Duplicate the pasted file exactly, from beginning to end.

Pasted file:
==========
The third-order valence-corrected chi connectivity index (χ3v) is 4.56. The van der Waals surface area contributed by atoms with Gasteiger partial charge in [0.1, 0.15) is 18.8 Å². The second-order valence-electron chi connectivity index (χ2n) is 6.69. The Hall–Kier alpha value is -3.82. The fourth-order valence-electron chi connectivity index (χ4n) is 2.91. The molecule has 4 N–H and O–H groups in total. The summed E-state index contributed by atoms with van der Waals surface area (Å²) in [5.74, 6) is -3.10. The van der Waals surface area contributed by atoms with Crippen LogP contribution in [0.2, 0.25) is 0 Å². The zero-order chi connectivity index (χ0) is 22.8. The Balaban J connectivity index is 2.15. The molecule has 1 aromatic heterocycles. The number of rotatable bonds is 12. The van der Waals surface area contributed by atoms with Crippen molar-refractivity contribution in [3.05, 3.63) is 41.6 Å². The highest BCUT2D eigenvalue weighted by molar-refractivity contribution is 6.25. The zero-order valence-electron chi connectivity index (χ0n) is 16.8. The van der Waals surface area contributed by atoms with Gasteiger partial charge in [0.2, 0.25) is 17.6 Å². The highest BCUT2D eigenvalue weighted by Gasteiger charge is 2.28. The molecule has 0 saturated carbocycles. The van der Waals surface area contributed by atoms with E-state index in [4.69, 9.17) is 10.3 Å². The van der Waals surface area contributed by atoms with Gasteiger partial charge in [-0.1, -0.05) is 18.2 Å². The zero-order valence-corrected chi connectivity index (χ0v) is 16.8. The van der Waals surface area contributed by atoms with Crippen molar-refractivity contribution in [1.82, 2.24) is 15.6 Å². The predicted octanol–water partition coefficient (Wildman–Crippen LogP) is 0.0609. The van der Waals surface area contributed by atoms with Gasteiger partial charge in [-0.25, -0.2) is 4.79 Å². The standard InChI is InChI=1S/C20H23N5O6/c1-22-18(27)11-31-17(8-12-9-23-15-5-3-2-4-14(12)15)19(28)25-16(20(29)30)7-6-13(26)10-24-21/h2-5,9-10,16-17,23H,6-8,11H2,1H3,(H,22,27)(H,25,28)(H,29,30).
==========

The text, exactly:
The third-order valence-corrected chi connectivity index (χ3v) is 4.56. The van der Waals surface area contributed by atoms with Gasteiger partial charge in [0.1, 0.15) is 18.8 Å². The second-order valence-electron chi connectivity index (χ2n) is 6.69. The Hall–Kier alpha value is -3.82. The fourth-order valence-electron chi connectivity index (χ4n) is 2.91. The molecule has 4 N–H and O–H groups in total. The summed E-state index contributed by atoms with van der Waals surface area (Å²) in [5.74, 6) is -3.10. The van der Waals surface area contributed by atoms with Crippen LogP contribution in [0.2, 0.25) is 0 Å². The zero-order chi connectivity index (χ0) is 22.8. The Balaban J connectivity index is 2.15. The molecule has 1 aromatic heterocycles. The number of rotatable bonds is 12. The van der Waals surface area contributed by atoms with Crippen molar-refractivity contribution in [3.05, 3.63) is 41.6 Å². The highest BCUT2D eigenvalue weighted by molar-refractivity contribution is 6.25. The zero-order valence-electron chi connectivity index (χ0n) is 16.8. The van der Waals surface area contributed by atoms with Gasteiger partial charge in [0.2, 0.25) is 17.6 Å². The highest BCUT2D eigenvalue weighted by Gasteiger charge is 2.28. The molecule has 0 saturated carbocycles. The van der Waals surface area contributed by atoms with E-state index in [4.69, 9.17) is 10.3 Å². The van der Waals surface area contributed by atoms with Gasteiger partial charge in [-0.1, -0.05) is 18.2 Å². The zero-order valence-corrected chi connectivity index (χ0v) is 16.8. The van der Waals surface area contributed by atoms with Crippen molar-refractivity contribution in [1.82, 2.24) is 15.6 Å². The predicted octanol–water partition coefficient (Wildman–Crippen LogP) is 0.0609. The van der Waals surface area contributed by atoms with Gasteiger partial charge in [-0.25, -0.2) is 4.79 Å². The standard InChI is InChI=1S/C20H23N5O6/c1-22-18(27)11-31-17(8-12-9-23-15-5-3-2-4-14(12)15)19(28)25-16(20(29)30)7-6-13(26)10-24-21/h2-5,9-10,16-17,23H,6-8,11H2,1H3,(H,22,27)(H,25,28)(H,29,30).